Tom Henderson's CeBIT

 
 
By Eric Lundquist  |  Posted 2008-03-03
 
 
 

The following is a blog entry by Tom Henderson. I've traveled with Tom to several CeBITS and I asked him to do some blogging this year on his take on CeBIT 2008.

Attendees to the re-vamped CeBIT 2008 Trade Fair and Conference will face a wintery forecast and a possible transit strike on their way to a newly re-vamped venue. Gone this year is the venerable Hall 1, replaced with an interesting re-shuffle of long time Hall 1 vendors, some who'd been there for more than a dozen years.

The battle of the enterprise space gets big this year at CeBIT, as Microsoft deploys one of its largest stands ever, all in the midst of Europe's arguable largest open source and Linux bastions--Germany. Indeed there are several thorns in Microsoft's side here, not the list of which is the Projekt LiMux, the conversion of the Munich/Regional Bavarian government to a completely open source (and nearly 100% Microsoft free) municipal government and public access infrastructure. Microsoft's Country Manager was replaced over the milieu associated with the Projekt.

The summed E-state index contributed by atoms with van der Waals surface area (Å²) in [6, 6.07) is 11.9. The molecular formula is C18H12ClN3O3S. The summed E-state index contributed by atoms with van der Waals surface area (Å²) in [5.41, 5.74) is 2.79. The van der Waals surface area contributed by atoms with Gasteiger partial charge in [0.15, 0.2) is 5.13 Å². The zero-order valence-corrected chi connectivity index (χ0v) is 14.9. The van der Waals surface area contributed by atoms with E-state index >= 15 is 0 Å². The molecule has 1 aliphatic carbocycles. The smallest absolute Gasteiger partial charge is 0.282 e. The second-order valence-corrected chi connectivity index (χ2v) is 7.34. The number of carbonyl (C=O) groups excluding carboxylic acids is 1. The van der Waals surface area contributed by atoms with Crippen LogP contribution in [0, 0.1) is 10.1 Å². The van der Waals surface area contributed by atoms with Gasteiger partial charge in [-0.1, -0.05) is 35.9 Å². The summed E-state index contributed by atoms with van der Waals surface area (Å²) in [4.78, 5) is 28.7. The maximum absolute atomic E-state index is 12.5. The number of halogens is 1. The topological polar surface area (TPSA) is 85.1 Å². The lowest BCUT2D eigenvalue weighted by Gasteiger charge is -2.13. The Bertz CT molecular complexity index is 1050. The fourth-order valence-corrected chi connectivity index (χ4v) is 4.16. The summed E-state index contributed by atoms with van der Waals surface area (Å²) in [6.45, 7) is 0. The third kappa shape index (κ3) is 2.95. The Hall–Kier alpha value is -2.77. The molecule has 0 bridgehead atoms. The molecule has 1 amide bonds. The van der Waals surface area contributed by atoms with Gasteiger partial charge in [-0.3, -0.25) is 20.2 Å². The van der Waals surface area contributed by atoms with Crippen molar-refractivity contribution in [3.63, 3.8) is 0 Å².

Microsoft is by no means alone here, with newly redesigned space for SAP, IBM, and a newly-enlarged space for new Microsoft ally Novell. The glitz factor for top software and integration organizations is reminiscent of the heydays of COMDEX, InterOp, and PCExpo as competitive pressures and a strengthened European economy are bringing a surge of activity and capital asset purchasing--especially in the face of a weak US Dollar.

And saving OpEx has also evolved into strong 'Green' themes here. CeBIT's Future Park has several 'green consortia' represented, along with new and novel ideas on methods to cut power usage and increase eco-friendliness in an area that takes carbon emissions trading very seriously. With the price of premium fuel at the equivalent of $8.19/gal here, conservation is doubly drilled into the social consciousness. More on how it's not easy being green tomorrow.

Tom Henderson is principal researcher for ExtremeLabs, Inc., of Indianapolis. ExtremeLabs performs systems analysis and performance testing in medium- to high-end networking and microprocessor-based systems platforms.

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